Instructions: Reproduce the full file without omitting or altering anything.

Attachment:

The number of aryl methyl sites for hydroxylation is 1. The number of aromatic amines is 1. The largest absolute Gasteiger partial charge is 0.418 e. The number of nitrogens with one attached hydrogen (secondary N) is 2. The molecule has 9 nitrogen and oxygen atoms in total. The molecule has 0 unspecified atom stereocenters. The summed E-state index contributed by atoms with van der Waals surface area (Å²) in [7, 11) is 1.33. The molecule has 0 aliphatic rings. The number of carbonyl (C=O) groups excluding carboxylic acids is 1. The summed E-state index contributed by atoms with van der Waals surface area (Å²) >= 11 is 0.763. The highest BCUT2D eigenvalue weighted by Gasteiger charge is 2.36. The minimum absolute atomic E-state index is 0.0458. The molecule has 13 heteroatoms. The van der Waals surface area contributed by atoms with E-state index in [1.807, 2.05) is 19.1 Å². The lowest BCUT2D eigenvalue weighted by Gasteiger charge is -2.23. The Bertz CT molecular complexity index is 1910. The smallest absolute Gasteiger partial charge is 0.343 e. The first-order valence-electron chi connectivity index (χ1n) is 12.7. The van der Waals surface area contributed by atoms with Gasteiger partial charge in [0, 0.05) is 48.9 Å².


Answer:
The number of aryl methyl sites for hydroxylation is 1. The number of aromatic amines is 1. The largest absolute Gasteiger partial charge is 0.418 e. The number of nitrogens with one attached hydrogen (secondary N) is 2. The molecule has 9 nitrogen and oxygen atoms in total. The molecule has 0 unspecified atom stereocenters. The summed E-state index contributed by atoms with van der Waals surface area (Å²) in [7, 11) is 1.33. The molecule has 0 aliphatic rings. The number of carbonyl (C=O) groups excluding carboxylic acids is 1. The summed E-state index contributed by atoms with van der Waals surface area (Å²) >= 11 is 0.763. The highest BCUT2D eigenvalue weighted by Gasteiger charge is 2.36. The minimum absolute atomic E-state index is 0.0458. The molecule has 13 heteroatoms. The van der Waals surface area contributed by atoms with E-state index in [1.807, 2.05) is 19.1 Å². The lowest BCUT2D eigenvalue weighted by Gasteiger charge is -2.23. The Bertz CT molecular complexity index is 1910. The smallest absolute Gasteiger partial charge is 0.343 e. The first-order valence-electron chi connectivity index (χ1n) is 12.7. The van der Waals surface area contributed by atoms with Gasteiger partial charge in [0, 0.05) is 48.9 Å².